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54 Year Old Disabled Dialysis Patient Needs Housing And Medical Grant Money

by Mary Conner
(Stockbridge, Georgia, USA)

My name is Mary Conner. My life changed when I became disabled after being put on peritoneal dialysis September 19, 2007.

A family history of diabetes and high blood pressure resulted in diabetes at age 35 and dialysis at age 51.

My family history includes my father (died as result of diabetic coma), my mom (diabetes and colon cancer), two brothers (stroke and amputee), and two sisters (stroke and diabetes).

Having been diagnosed as diabetic in 1991, I took my medication for diabetes and high blood pressure but failed to control the diseases.

Employed as an Administrative Manager for two Fortune 500 companies for 15 years combined, diabetes and high blood pressure did not prevent me from fulfilling my obligations to the positions.

I took the medications but failed to keep the blood sugar and blood pressure under control. A visit to the kidney doctor in June 2007, revealed an eight percent kidney function, which put me at Stage 4 renal failure.

At that time I was employed as a customer service representative making $34,000 per year.

The nephrologist explained the process of kidney failure and signed me up to attend a class on the different types of dialysis available to me.

After the class, I decided to go on peritoneal dialysis because it would give me the most flexibility and provide me with a life close to normal.

Going on dialysis before my kidneys failed was a life-saving decision because when the kidneys failed, I would have no guarantee that I would be able to get medical attention in a timely manner.

Performing peritoneal dialysis would permit me to perform dialysis overnight and during the day, I would be able to keep doctor's appointment, etc.

When on peritoneal dialysis a catheter is surgically placed in the abdomen and has tubing that extends outside of the body to allow the patient to perform dialysis.

The area where the tubing comes on the outside of body is called the 'exit' site. This tubing is about six to eight inches long and has a port at the end of the tubing that allows the patient to connect to the dialysis machine called a 'cycler' and perform dialysis.

When the patient is not performing dialysis, the tubing is taped to the body. Dialysis patients cannot lift more than 10 pounds for fear of stressing the catheter or straining the abdomen.

The daily medications for dialysis patients range from 10 to 12 different medications per day with side effects such as nausea, drowsiness, constipation and diarrhea, which makes it difficult to maintain regular employment.

There are visits to the dialysis centers that are scheduled and unscheduled. Fatigue is a daily part of the dialysis patient's life.

Being on peritoneal dialysis has taken a toll on me physically and financially. Physically, I am limited because I get tired more often and cannot perform tasks for a long period of time. Financially, I live on the bare minimum.

Social security Disability did not start until April 2008, five months after I applied. My rent payments were $595 and utilities averaged $95 per month. The Social security Disability is now $1470 per month.

My medication is paid for with the assistance I received from the social worker who was able to get assistance from the drug companies that provide some of the medication.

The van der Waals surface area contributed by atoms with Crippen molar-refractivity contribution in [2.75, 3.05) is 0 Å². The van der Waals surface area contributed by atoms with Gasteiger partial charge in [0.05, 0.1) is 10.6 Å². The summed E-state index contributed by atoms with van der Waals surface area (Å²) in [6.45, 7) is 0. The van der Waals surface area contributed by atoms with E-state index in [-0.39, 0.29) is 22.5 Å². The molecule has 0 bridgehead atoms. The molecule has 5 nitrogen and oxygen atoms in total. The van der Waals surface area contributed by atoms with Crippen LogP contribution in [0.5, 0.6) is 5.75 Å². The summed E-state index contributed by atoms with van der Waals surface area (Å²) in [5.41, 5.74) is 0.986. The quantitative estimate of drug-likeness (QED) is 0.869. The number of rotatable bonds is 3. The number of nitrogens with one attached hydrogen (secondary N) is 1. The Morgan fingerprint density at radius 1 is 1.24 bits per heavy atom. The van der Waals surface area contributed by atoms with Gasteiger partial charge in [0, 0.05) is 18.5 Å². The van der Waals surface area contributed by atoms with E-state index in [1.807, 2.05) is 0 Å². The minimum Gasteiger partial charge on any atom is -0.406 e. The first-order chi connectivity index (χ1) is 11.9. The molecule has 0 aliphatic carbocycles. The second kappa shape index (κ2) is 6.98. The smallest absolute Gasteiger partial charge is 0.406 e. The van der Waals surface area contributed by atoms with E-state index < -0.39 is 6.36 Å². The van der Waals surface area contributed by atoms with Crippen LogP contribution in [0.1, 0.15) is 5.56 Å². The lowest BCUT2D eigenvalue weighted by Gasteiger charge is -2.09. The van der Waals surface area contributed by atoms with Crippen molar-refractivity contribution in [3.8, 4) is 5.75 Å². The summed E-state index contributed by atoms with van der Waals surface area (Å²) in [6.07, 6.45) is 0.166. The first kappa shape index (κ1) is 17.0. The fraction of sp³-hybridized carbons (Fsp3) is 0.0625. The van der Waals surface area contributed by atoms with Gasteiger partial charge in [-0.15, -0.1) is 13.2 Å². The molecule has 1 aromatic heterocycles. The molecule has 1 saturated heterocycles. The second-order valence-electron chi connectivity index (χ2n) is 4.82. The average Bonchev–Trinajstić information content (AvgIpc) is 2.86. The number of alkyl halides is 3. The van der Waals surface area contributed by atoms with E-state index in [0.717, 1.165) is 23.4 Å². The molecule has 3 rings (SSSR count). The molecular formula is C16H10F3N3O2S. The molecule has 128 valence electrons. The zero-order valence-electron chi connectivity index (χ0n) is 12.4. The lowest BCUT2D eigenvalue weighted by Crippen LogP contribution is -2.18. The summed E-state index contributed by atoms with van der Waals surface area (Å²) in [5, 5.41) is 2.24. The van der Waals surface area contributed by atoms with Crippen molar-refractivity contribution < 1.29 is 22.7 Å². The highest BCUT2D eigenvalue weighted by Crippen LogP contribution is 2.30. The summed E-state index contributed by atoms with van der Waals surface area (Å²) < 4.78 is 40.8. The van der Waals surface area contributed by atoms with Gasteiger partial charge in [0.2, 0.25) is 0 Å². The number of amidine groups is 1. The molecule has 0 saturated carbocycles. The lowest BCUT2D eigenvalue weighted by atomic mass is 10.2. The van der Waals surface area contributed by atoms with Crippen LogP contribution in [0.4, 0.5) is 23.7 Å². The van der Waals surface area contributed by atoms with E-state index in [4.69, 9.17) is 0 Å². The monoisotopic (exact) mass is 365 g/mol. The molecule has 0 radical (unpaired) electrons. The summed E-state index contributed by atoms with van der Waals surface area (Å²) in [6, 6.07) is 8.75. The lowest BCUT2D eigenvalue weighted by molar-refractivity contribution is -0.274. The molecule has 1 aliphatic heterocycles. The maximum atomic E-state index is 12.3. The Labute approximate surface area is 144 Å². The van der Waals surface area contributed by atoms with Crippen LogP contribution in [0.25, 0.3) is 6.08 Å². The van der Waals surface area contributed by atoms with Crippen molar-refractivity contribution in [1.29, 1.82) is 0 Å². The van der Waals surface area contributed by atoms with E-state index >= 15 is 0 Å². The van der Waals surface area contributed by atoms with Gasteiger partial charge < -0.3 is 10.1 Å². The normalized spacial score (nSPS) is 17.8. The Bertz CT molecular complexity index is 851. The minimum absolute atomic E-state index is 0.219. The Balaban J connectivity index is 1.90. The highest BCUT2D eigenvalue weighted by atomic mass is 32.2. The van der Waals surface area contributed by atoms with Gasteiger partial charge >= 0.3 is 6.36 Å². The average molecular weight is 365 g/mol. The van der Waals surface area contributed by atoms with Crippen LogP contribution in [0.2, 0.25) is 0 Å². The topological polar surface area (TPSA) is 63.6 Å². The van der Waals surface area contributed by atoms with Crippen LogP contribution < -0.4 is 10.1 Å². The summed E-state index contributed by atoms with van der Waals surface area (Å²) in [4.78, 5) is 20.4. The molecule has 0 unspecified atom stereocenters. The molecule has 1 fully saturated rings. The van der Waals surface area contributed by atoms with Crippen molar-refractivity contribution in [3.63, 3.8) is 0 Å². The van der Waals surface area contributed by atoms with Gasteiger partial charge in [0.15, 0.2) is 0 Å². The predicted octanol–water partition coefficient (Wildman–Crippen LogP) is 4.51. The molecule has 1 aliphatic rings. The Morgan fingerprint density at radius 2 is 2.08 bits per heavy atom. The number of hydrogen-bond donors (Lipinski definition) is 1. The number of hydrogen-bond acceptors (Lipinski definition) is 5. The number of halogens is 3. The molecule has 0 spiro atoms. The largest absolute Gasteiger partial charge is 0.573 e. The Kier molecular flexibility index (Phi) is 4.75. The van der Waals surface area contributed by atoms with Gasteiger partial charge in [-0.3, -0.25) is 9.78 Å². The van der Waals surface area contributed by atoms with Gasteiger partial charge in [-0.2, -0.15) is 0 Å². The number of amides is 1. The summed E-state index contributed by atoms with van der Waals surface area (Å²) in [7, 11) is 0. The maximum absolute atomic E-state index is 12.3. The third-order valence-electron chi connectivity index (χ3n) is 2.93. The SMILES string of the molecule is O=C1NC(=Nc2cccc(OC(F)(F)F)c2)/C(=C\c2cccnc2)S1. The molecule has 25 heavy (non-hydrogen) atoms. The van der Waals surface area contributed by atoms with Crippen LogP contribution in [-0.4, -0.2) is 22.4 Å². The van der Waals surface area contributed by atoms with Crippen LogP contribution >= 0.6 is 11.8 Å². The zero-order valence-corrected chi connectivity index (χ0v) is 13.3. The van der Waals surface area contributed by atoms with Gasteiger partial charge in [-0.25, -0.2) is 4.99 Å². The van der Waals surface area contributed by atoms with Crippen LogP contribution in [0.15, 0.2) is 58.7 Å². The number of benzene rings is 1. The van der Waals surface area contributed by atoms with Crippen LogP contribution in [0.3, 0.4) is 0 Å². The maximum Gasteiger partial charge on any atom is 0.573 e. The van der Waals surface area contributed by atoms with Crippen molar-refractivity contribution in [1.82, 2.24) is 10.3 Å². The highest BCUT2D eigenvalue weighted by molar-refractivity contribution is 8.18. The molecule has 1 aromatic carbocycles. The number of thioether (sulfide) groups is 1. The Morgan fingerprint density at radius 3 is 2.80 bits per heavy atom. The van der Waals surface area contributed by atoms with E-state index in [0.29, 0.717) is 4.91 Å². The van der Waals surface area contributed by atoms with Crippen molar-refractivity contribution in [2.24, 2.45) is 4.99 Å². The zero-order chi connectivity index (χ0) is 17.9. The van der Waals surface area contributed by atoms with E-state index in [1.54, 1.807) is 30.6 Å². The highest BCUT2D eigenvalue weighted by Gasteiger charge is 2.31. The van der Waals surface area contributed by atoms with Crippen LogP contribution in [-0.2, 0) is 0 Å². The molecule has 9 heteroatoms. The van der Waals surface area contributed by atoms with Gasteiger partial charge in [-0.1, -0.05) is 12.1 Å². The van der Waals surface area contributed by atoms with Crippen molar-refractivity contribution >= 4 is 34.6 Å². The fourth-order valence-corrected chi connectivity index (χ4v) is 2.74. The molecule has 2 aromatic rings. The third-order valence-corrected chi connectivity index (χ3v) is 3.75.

They provide me with a card that only cost $5 per prescription refill but that covers just two of the medications. I am covered by Medicare, which is only for medical or hospitalization.

Owning a home would provide me with the security of knowing I have a place to live without the fear of lease payment increasing each year and having to pay for amenities I do not use such as swimming pool, tennis courts and general grounds maintenance.

I am sharing my story with you because I am seeking financial assistance in the form of a grant of $100,000 to purchase a home.

With the housing market in the shape it is in now, there are many homes available to me at a very good price that would otherwise not be available.

Many of these homes are foreclosures in the price range that would allow me to afford the taxes and utilities with my current income.

Currently my rent is $629 and the utilities average $85 per month. I pay for other amenities in the apartment unit that I consider in excess.

Some of those items are: administrative fee of $6.99, water $16.40, sewer $15.29, trash $7.99, common electric $5.46, local power company $75, cable charge $25, and pest control $4.99 per month. Please note that some of these monthly charges would not occur monthly in a house.

Your consideration of me for a grant to purchase a home would make life for me better.

I deal with the dialysis but one less worry of increasing lease payments would make the ordeal of dialysis more bearable.

I am looking to get on the transplant list as well.

Mary Conner

Comments for 54 Year Old Disabled Dialysis Patient Needs Housing And Medical Grant Money

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Mar 15, 2017
by: jane

Just to let you know that to own a home is much more costly than you realize after reading your note above. Also, even though a home is paid off there is always taxes, repairs by you to any appliances, electric, and water, also, you must take care of ridding yourself of trash and garbage. An apt. covers a lot of these. I have never had a light bill as low as you mentioned in my home. Stay where you are. Believe me ...a home is too hard for someone in your situation.

Sep 10, 2010
Housing Repair & Modification Help in Georgia
by: Katina

I've done a bit of research and found these resources for you:

HUD Housing Program Georgia

Supportive Housing and Home Modification

Please let us know if the resources have helped you in any way.


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